BUT IN BATTALIONS
Spies spy. What else is new? Why – aside from whipped-up commercial reasons – has there been day after day of outrage and astonishment about this vacuous truism: that spies spy?
So the National Security Agency of the US has been spying on diplomats and ministers in Europe. Well, of course it has. So the Metropolitan Police put a placeman in the circle of the family of Stephen Lawrence. Well, of course they did. So GCHQ monitors the emails and phone calls of ordinary British citizens. Well, of course it does.
Everyone who can use surveillance or get access to insider knowledge or listen in on supposedly private transactions does so. Why would they not? But do not run away with the idea that there are good guys and bad guys in any of this. Various media outlets spy on what it characterises as wrong-doers so that they may ‘expose’ them. For a reporter to pose as something she is not in order to catch on camera a politician unguardedly bending or breaking the rules is nothing short of entrapment. Not so long ago, the police used to entrap gay men in public conveniences by luring them with so-called “pretty policemen”. Most enlightened people found such tactics abominable. Entrapment is spying plus.
Then there are the “whistle-blowers”, the insiders who expose their employers for what they consider immoral and/or illegal activities. Edward Snowden is thought to be still in international limbo near Moscow airport. As John Kerry rather cuttingly suggested: in his attempts to avoid a return to the States, Snowden is not exactly soliciting assistance from regimes celebrated for their tolerance of free speech and full disclosure. Julian Assange, holed up for a year in the Ecuadorean embassy in London, hails Snowden as a “hero”. Some of those who put up and then lost bail for Assange may be reluctant to do anything similar for Snowden.
Like Bradley Manning, Snowden voluntarily joined the organisation whose trust he has betrayed. He knows he is in breach of pretty grave laws in the States. There may be other – less spectacular, less attention-seeking, less potentially lucrative – ways of combating illegality at one’s place of work than leaking screeds of classified material and fleeing around the world.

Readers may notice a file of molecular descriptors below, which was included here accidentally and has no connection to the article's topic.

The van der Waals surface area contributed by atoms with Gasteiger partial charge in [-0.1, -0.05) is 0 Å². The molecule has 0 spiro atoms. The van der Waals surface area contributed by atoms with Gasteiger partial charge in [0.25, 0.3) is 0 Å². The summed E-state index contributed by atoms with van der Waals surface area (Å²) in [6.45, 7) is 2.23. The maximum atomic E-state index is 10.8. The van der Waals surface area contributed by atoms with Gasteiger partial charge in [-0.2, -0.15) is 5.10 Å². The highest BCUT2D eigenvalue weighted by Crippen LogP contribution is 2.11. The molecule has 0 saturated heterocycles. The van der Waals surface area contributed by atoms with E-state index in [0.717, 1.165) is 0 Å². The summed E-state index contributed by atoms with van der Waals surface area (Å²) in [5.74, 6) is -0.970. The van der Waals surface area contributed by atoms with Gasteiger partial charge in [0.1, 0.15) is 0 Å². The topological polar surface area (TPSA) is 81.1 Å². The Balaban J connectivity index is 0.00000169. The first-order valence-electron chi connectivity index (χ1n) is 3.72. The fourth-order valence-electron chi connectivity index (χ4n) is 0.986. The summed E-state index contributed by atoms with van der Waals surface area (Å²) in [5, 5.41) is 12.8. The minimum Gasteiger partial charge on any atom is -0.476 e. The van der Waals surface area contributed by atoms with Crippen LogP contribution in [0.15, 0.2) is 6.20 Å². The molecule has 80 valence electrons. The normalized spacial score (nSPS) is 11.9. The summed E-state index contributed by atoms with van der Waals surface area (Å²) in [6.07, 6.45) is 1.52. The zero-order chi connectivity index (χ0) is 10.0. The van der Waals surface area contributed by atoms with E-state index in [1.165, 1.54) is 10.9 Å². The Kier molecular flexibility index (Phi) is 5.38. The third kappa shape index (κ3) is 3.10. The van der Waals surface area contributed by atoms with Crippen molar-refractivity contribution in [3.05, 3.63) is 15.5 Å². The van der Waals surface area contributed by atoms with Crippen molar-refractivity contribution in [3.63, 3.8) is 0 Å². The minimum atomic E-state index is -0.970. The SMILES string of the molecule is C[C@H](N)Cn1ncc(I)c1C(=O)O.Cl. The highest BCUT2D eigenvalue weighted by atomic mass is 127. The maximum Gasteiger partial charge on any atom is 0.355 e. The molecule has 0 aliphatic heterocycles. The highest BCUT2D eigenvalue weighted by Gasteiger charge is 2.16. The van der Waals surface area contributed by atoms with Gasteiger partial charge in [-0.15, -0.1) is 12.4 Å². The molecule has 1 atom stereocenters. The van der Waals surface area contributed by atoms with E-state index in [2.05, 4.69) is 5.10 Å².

In a long-gone age, people who discovered wrong-doing reported it to the authorities. They did not seek to become celebrity amateurs at muck-raking journalism. Ah, you may say, but what if the authorities themselves are corrupt? Well, you take precautions. You make sure that there is a Plan B that will be implemented if someone tries to secure your silence. Perhaps, in order to pre-empt your assassination, you reveal that not only do you know about your employer’s crime, but also this knowledge will be released if your own terms (perhaps your safety and/or your continued gainful employment) are not met.
The thing is, there isn’t much point in having security if it cannot indulge in comprehensive spying. I couldn’t give a diddly-shit if MI6 or the CIA or indeed Amazon or Google or my bank or the local police force reads all my emails and listens in to my phone calls. They’re welcome to their dreary rounds of surveillance duty. If as a result a bomb doesn’t go off on the next train I take, I may be permitted to be quite pleased, assuming that I would ever know how close I may have come to being blown to smithereens.